Porn can also be pretty addictive. If you find it getting in the way of other parts of your life, it might be a sign you’re watching it too much. Watching a lot of porn can sometimes make people have less enjoyment or be unable to become aroused from real life sexual experiences.
Tips for safer porn use:
- Avoid porn in which anyone is abused, humiliated or degraded.
- Limit your porn use – don’t let it get in the way of study, sleep or hanging out with friends.
- There is nothing wrong with being interested in sex and sexual feelings. Just be aware of how porn might affect your relationships and learn about sex from more reliable sources than porn!
Sexting refers to sending or receiving sexual messages or nude pictures or videos. It’s quite common amongst young people, and can be part of exploring sexual relationships. While sexting can be fun or exciting, there can be some pretty serious consequences, so it’s important to understand the risks so you can keep yourself safe.
Under Australian law, it is an offence to possess, control, produce or supply nudes under the age of 18. If convicted, you may be placed on the sex offender register. Currently there are no guidelines in WA on how the police deal with sexting offences, however it seems they are more likely to press charges if the sexting involves harassment or threats.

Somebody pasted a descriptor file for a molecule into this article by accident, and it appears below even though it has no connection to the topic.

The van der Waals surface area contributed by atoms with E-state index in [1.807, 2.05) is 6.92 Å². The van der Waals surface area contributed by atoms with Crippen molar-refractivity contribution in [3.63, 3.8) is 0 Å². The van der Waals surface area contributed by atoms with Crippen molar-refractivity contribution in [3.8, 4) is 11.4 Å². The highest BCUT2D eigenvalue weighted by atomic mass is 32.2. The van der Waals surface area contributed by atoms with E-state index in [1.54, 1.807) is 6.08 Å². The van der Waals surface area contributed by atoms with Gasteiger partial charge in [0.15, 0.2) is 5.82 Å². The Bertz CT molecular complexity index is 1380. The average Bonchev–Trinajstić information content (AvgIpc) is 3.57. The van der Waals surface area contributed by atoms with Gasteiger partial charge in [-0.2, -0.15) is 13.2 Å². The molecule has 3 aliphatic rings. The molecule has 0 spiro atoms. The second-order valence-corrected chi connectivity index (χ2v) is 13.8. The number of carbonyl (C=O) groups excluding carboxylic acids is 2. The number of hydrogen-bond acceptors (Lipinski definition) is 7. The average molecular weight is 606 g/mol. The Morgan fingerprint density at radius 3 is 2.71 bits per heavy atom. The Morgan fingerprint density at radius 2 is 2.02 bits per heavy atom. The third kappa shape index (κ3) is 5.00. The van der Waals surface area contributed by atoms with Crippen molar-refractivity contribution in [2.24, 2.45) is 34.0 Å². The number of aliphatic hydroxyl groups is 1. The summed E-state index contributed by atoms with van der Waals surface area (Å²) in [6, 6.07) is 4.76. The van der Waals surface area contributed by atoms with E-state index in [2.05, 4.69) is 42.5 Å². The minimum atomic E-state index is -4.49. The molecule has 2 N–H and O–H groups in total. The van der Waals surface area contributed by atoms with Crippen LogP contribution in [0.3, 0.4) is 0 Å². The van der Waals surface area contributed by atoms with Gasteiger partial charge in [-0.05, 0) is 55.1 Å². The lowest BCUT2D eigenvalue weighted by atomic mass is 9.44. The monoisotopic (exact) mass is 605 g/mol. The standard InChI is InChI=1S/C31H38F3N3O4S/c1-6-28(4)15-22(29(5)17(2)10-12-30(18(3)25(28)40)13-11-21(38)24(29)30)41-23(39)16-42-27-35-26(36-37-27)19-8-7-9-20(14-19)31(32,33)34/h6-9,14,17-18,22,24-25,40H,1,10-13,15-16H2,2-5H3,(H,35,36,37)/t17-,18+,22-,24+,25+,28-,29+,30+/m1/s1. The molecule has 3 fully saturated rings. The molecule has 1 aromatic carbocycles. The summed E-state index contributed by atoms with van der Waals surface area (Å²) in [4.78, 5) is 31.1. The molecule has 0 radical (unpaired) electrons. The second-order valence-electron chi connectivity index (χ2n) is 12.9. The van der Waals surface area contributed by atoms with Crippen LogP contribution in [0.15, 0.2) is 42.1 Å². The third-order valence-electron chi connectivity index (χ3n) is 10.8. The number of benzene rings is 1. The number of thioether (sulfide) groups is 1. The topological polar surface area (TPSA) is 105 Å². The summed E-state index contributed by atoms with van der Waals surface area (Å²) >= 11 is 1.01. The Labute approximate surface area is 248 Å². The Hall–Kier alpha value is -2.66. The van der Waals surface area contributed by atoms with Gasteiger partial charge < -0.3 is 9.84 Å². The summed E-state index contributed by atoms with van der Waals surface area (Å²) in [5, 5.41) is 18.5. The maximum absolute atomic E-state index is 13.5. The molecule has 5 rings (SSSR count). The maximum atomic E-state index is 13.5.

Sending a safer nude
If you do decide to send a nude, it’s important to do it safely. Here’s a few ways to keep yourself safe in the cyber-world!
- Get consent from the person who is receiving it – unsolicited pics are a form of sexual harassment
- Conceal your identity – just in case the nude ends up somewhere you don’t want it, make sure no identifying features are in the photo. This includes your face, tattoos, piercings, personal belongings, school/sports uniforms etc.
- Set clear expectations with your partner for what will happen with the photo
- Turn off automatic syncing on your devices, and be careful about what apps you use.
If you receive a nude
- Don’t show it to your friends – the person who sent it to you has put a lot of trust in you.
- Don’t forward it – even if you have a fight or bad break up, sharing an image out of anger can have serious long term consequences for everyone involved.
- You don’t need to respond – if the pic is unsolicited, you can delete it, ignore it, or ask the person to stop. It’s also possible to block people on most apps.
If a nude has been shared online you can
- Ask the person who shared it to remove it
- Report the image if it’s on social media
- Contact the administrator of the website
- For more information you can visit the eSafety website https://www.esafety.gov.au/image-based-abuse/action
Find out more!
SHQ (Sexual Health Quarters) offers a sexual health clinic, counselling, education and training, resource centre, and disability and youth services for men and women of all ages.